In the first round at Wimbledon, John McEnroe, the 1980 runner-up, was facing fellow American Tom Gullikson. The American was one of the favourites of the Championships, and no one expected this first-round encounter to produce one of the most remarkable moments in Wimbledon history. But in the early games, when McEnroe served what he thought to be an ace and learned it had been called out by the chair umpire, he approached the net with a snarl forming on his face.
“Chalk came up all over the place. You can’t be serious, man. YOU CANNOT BE SERIOUS! That ball is on the line. Chalk flew up. It was clearly in. How can you possibly call that out? How many you can miss? Everybody knows it’s in – the whole stadium – and you call it out? Explain that to me, will you?”
This first outburst cost McEnroe a warning, but in the next game, on Gullikson’s serve, the young lefty lost his temper again and called the umpire, Edward James, “the absolute pits of the world”. This time, he was awarded a penalty point. This was too much for McEnroe, who now called the official an “incompetent fool” and called the referee.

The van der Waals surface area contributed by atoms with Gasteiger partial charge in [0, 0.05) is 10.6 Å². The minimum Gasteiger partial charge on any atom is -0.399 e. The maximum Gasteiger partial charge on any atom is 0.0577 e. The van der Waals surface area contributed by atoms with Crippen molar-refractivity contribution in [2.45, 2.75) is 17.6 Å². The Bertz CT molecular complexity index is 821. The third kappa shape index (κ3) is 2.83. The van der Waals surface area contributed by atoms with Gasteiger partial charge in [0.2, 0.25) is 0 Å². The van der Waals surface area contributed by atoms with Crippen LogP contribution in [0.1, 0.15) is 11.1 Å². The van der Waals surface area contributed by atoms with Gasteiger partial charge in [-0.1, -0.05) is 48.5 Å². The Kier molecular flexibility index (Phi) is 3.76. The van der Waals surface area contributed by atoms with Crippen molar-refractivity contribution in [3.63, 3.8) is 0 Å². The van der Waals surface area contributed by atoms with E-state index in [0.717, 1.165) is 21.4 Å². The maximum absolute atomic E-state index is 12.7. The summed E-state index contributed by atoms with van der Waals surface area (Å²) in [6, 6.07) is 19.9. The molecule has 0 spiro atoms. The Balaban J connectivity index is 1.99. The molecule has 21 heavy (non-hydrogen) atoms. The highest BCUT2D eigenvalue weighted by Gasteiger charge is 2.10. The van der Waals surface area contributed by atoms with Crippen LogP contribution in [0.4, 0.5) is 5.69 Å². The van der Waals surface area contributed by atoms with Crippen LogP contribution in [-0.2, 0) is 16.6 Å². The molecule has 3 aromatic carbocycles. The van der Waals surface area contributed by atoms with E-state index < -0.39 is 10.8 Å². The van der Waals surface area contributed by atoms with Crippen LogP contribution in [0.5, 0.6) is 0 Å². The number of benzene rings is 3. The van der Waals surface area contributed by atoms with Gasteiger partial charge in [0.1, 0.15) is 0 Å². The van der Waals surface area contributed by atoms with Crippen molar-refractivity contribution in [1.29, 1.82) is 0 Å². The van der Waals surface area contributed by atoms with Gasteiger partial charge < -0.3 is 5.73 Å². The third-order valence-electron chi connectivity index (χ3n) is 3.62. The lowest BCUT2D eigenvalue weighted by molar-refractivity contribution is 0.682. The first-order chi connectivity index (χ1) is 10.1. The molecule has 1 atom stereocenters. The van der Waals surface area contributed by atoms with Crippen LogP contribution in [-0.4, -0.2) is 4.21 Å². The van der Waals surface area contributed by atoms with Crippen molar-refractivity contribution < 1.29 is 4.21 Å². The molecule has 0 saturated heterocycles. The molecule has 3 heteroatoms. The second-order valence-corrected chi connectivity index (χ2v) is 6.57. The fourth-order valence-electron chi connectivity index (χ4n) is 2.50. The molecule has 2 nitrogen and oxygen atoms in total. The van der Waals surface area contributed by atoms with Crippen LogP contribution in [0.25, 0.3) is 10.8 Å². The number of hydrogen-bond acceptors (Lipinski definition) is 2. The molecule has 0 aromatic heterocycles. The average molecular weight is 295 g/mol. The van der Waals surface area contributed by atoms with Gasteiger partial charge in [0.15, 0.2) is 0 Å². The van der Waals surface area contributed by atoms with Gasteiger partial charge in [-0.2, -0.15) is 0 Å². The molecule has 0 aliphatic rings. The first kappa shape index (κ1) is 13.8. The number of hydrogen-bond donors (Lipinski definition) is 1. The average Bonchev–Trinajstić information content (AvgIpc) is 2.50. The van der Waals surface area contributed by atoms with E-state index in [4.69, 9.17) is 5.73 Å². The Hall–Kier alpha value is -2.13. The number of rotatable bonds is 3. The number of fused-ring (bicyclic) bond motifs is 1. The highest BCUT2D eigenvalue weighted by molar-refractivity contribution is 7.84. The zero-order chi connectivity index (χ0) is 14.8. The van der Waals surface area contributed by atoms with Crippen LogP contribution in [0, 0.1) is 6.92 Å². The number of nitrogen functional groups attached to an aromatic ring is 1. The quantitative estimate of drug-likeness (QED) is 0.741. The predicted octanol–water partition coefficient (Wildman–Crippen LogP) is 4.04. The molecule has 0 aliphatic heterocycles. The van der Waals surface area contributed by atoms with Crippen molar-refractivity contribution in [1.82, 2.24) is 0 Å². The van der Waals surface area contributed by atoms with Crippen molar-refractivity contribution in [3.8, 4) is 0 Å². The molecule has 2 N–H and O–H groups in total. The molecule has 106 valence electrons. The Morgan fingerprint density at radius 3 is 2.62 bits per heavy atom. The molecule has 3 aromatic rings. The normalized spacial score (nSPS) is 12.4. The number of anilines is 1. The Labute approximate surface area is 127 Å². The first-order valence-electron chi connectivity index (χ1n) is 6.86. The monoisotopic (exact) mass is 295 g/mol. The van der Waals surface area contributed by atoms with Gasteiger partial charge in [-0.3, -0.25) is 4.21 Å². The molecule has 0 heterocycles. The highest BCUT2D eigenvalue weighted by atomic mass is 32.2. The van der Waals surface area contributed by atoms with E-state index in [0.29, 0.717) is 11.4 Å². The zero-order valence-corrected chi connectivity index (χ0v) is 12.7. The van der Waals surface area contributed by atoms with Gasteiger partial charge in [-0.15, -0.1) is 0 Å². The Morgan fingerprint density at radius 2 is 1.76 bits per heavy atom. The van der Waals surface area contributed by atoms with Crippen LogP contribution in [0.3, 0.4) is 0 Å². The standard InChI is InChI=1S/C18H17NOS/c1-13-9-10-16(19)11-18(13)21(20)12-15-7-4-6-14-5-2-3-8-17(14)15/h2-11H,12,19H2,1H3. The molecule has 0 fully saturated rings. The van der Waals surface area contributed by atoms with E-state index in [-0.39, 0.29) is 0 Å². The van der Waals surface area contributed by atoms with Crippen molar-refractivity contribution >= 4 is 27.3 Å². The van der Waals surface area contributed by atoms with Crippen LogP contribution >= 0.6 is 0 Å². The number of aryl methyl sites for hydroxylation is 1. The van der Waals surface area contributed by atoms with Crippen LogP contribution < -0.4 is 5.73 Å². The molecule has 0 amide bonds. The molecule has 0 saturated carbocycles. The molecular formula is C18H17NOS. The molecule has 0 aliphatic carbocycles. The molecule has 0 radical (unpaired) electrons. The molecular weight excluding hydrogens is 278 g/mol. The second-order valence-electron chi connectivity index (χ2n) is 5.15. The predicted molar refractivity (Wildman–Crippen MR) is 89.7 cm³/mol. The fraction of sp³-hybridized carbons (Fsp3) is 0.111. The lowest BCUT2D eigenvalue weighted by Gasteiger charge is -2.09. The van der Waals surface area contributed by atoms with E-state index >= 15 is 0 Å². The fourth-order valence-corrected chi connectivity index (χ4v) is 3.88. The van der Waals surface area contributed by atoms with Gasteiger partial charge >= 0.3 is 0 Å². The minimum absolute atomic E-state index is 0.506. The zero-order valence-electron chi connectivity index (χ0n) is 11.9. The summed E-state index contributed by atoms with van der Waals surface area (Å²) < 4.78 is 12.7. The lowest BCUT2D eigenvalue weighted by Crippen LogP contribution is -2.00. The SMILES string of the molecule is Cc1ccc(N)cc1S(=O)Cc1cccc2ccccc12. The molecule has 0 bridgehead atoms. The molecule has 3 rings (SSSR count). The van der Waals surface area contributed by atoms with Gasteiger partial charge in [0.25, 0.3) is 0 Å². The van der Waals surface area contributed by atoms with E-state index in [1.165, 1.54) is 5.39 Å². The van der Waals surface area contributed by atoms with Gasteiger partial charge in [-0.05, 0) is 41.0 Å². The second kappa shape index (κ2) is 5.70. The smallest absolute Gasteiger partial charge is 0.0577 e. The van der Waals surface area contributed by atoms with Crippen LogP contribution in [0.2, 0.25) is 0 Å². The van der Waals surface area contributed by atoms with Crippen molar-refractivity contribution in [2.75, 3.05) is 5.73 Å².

After the incident was over, it did not affect McEnroe’s ability to outplay Tom Gullikson in three sets (7-6, 7-5, 6-3).
Gullikson was not impressed by McEnroe’s attitude: “It has no place. Everyone’s afraid of these guys. All it would take is one default to put them in line. If it was the 120th player in the world they would have defaulted him.”
That year, despite the controversy, McEnroe would claim the first of his three Wimbledon titles, defeating Borg in the final (4-6, 7-6, 7-6, 6-4). He would receive a $1500 fine for his first-round transgressions, and the All England Club board would decide to break with tradition by not making him an honorary member of the club. In response, he would then boycott the Champion’s Dinner.
Over the years, “You cannot be serious” would become the most iconic outburst in tennis history. When McEnroe would retire from tennis and become a commentator for various TV channels, his relationship with the All England Club would thaw. Nowadays, visitors of the Wimbledon Museum are guided by McEnroe’s audiotaped voice.